Pharmacological Foibles

March 4, 2014 sexyknees

Old 5 1148

I have one thing to say about prescription medications: I hate them. I hate them for the following three reasons:

1) It is an inordinately profit-oriented monopoly which leaves many in need without the treatment they deserve due to economic deficiency.
2) I’ve known too many friends who have become addicted to prescription meds even though taken properly.
3) Though absolutely necessary, they sometimes do more harm than good in the treatment of a disease or condition.

Though I can go into detail about all three of my gripes, I will limit this post to just my recent experiences. When my significant other started taking medication for her schizophrenia my reaction was not annoyance, but rather befuddlement. The medication they prescribed controlled her symptoms, but changed her reactions so significantly that I had no idea how to read her emotions. This led to many complications between her and me. She was lucky in that it only took two attempts to get her medication right. My brother didn’t fare as well – it took him 10 meds and pretty much the same number of years to get his chemical “cocktail” correct.

During the 4 1/2 years that my s/o was ill I went out of my way to get to know many people of her age group and older in order to better understand her condition and what she was experiencing. Since she couldn’t expand on her predicament I had to guess, but my “helpers” did a fantastic job giving me pointers regardless of the particular disorder. The major complication was that there was no formal diagnosis until the very end, so though I had a good idea from what she suffered, I could not be sure until after the doctors were able to spend time with her. Though everyone’s experience was completely and utterly unique, the one common thread was their complaint about meds. To a person they all griped about how it changed the way they thought and behaved, so much so in many cases that they preferred the condition over the medicinal side effects!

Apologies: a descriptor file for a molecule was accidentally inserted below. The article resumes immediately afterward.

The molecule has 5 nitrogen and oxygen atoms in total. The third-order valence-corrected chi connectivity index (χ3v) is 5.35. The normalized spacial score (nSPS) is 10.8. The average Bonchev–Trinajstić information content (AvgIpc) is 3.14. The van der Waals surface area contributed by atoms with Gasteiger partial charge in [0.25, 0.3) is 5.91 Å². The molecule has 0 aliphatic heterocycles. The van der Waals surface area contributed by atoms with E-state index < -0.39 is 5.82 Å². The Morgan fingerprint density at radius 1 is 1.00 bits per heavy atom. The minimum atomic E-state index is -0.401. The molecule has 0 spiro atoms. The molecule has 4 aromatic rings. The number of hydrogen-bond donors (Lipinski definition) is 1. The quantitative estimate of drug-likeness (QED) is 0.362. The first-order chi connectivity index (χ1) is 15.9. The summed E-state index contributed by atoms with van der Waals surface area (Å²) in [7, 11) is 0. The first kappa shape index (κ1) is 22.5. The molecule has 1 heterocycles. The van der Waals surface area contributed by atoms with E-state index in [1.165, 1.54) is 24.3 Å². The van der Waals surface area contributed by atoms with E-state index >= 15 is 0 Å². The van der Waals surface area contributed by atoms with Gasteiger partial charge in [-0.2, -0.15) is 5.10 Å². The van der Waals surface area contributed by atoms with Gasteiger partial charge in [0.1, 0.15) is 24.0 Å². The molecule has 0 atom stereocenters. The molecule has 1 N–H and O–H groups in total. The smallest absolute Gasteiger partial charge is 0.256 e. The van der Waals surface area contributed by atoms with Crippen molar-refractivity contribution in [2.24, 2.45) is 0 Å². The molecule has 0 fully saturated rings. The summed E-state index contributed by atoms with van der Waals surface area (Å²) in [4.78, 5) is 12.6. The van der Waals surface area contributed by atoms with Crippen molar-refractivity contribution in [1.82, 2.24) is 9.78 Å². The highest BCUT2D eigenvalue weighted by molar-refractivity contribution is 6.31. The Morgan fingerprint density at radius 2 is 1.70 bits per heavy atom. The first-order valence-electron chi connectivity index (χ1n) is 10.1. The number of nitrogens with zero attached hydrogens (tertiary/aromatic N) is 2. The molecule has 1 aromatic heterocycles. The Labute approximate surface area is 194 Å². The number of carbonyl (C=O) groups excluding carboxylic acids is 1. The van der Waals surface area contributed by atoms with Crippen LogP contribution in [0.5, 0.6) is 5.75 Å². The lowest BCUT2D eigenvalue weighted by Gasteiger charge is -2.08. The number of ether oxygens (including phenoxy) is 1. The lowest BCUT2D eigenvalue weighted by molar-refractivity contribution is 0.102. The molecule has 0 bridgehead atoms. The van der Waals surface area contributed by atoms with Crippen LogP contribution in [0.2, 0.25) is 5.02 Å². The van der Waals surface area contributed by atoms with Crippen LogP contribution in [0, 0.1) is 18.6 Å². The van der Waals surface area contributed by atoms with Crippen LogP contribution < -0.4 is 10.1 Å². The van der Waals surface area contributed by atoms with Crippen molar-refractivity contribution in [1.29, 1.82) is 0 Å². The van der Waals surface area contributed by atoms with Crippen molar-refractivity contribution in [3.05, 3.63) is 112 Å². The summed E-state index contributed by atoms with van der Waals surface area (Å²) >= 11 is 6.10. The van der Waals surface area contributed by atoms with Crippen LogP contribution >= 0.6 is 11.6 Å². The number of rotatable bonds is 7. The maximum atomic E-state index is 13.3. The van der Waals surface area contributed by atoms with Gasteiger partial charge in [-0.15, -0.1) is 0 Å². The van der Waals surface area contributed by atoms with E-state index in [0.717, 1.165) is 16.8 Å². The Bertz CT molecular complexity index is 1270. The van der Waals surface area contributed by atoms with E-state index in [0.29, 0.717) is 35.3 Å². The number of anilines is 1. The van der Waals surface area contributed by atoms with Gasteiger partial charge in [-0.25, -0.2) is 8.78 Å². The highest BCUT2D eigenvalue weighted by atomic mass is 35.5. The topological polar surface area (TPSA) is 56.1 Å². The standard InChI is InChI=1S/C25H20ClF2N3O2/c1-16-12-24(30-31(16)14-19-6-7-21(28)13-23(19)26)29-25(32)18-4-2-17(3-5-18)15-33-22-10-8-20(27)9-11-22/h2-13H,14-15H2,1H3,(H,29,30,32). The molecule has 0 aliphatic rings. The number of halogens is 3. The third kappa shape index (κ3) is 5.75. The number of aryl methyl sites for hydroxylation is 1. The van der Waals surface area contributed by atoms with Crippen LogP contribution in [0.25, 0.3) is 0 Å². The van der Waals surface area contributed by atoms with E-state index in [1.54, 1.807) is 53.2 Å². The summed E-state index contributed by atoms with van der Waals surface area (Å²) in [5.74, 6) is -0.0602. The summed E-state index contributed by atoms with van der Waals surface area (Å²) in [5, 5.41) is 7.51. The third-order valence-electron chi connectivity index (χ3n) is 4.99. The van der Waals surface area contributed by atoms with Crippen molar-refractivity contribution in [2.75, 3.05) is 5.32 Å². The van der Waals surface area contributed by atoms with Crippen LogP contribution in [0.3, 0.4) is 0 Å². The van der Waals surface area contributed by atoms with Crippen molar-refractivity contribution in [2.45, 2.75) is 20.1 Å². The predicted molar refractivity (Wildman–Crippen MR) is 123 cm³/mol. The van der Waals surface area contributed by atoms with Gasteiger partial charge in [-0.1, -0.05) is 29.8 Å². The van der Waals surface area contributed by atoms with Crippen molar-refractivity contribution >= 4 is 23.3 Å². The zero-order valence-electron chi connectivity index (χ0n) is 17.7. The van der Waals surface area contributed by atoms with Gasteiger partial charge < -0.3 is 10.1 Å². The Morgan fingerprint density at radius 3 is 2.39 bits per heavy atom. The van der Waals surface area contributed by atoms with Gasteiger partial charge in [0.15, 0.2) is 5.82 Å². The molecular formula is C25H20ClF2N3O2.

Once my significant other left, my doctor insisted that I take anti-depressants. Though I have experience with anti-anxiety meds (which are much like drinking a half-glass of wine) I had no concept of the effect of ADs. After going through 7 – that’s right…7 – different anti-depressants in a 2 month period we finally found one which didn’t make me want to sleep all day, kill all humans, or render me comatose. Still, I find that my reactions to people and situations are significantly different. I appear to be angry but am actually just zoning. I slur my speech so I seem drunk half of the time. When I am happy, I come across as indifferent. These are basically the kind of emotional crossed signals which my s/o was giving during the first few months on her medication – no wonder why things were so confusing for us both!!!

Now that I have experienced prescription medications from the other side of the fence I have a much deeper understanding of not only what my significant other was having to suffer, but that of anyone currently taking meds with similar side effects (which seem to be most of them). As such, I can recommend the following: if you know someone who must take medication for any psychological disorder PLEASE BE PATIENT. The person you know may not act or think the way you expect, even if you have known him/her for years. They need your strength to get them through the worst part of acclimating to the his/her new chemistry, and the process may be lengthy. Give him/her all the love and encouragement you can provide as he/she will need every bit of it to get back on his/her feet. As always, feel free to write me for any advice!

Entry Filed under: Uncategorized

3 Comments Add your own

  • 1. Greg Large  |  March 15, 2014 at 6:06 am

    Glad to see you back to what you do best Greg

  • 2. Stan  |  July 27, 2014 at 3:00 pm

    Great read nikki thanks. Looking great as usual

  • 3. Leefosy Jar-Barf  |  August 7, 2014 at 7:38 pm

    I’ve been addicted to meth, intravenously…It’s all 1’s head…We choose our own actions…No blame, no finger pointing…Therefore, we decide when to quit and for what reason(s)…


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